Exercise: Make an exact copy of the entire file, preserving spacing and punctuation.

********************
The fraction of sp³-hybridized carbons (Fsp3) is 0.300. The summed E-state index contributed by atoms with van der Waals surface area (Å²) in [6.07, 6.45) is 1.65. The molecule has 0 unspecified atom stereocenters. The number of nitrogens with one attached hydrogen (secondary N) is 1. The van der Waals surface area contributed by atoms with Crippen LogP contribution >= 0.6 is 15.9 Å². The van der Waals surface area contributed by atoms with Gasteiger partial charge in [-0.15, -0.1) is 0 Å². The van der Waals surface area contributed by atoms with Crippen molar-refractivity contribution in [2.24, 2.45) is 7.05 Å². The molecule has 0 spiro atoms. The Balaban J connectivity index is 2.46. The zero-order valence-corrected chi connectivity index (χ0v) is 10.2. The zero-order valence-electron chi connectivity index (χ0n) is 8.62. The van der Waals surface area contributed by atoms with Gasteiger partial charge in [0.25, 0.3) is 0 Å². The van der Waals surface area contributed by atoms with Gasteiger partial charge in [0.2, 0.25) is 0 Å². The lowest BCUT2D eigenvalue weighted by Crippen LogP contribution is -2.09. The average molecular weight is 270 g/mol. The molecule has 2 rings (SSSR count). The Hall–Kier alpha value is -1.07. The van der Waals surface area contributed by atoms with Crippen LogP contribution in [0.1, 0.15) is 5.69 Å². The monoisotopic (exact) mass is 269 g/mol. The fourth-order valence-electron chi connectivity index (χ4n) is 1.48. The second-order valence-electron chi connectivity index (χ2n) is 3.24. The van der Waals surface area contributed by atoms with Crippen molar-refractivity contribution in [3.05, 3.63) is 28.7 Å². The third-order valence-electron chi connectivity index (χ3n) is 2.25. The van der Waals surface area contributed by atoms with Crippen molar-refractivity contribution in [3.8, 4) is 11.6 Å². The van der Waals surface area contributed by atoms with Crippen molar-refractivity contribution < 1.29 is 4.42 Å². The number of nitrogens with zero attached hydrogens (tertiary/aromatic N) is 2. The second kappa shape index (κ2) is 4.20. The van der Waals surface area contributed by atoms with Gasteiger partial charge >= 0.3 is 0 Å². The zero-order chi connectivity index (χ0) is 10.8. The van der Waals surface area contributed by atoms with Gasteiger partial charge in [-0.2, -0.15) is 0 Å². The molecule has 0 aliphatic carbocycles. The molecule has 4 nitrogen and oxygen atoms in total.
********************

The fraction of sp³-hybridized carbons (Fsp3) is 0.300. The summed E-state index contributed by atoms with van der Waals surface area (Å²) in [6.07, 6.45) is 1.65. The molecule has 0 unspecified atom stereocenters. The number of nitrogens with one attached hydrogen (secondary N) is 1. The van der Waals surface area contributed by atoms with Crippen LogP contribution >= 0.6 is 15.9 Å². The van der Waals surface area contributed by atoms with Gasteiger partial charge in [-0.15, -0.1) is 0 Å². The van der Waals surface area contributed by atoms with Crippen molar-refractivity contribution in [2.24, 2.45) is 7.05 Å². The molecule has 0 spiro atoms. The Balaban J connectivity index is 2.46. The zero-order valence-corrected chi connectivity index (χ0v) is 10.2. The zero-order valence-electron chi connectivity index (χ0n) is 8.62. The van der Waals surface area contributed by atoms with Gasteiger partial charge in [0.25, 0.3) is 0 Å². The van der Waals surface area contributed by atoms with Gasteiger partial charge in [0.2, 0.25) is 0 Å². The lowest BCUT2D eigenvalue weighted by Crippen LogP contribution is -2.09. The average molecular weight is 270 g/mol. The molecule has 2 rings (SSSR count). The Hall–Kier alpha value is -1.07. The van der Waals surface area contributed by atoms with Crippen LogP contribution in [0.1, 0.15) is 5.69 Å². The monoisotopic (exact) mass is 269 g/mol. The fourth-order valence-electron chi connectivity index (χ4n) is 1.48. The second-order valence-electron chi connectivity index (χ2n) is 3.24. The van der Waals surface area contributed by atoms with Crippen molar-refractivity contribution in [3.05, 3.63) is 28.7 Å². The third-order valence-electron chi connectivity index (χ3n) is 2.25. The van der Waals surface area contributed by atoms with Crippen molar-refractivity contribution in [3.8, 4) is 11.6 Å². The van der Waals surface area contributed by atoms with Crippen molar-refractivity contribution < 1.29 is 4.42 Å². The number of nitrogens with zero attached hydrogens (tertiary/aromatic N) is 2. The second kappa shape index (κ2) is 4.20. The van der Waals surface area contributed by atoms with Gasteiger partial charge >= 0.3 is 0 Å². The zero-order chi connectivity index (χ0) is 10.8. The van der Waals surface area contributed by atoms with Gasteiger partial charge in [-0.2, -0.15) is 0 Å². The molecule has 0 aliphatic carbocycles. The molecule has 4 nitrogen and oxygen atoms in total.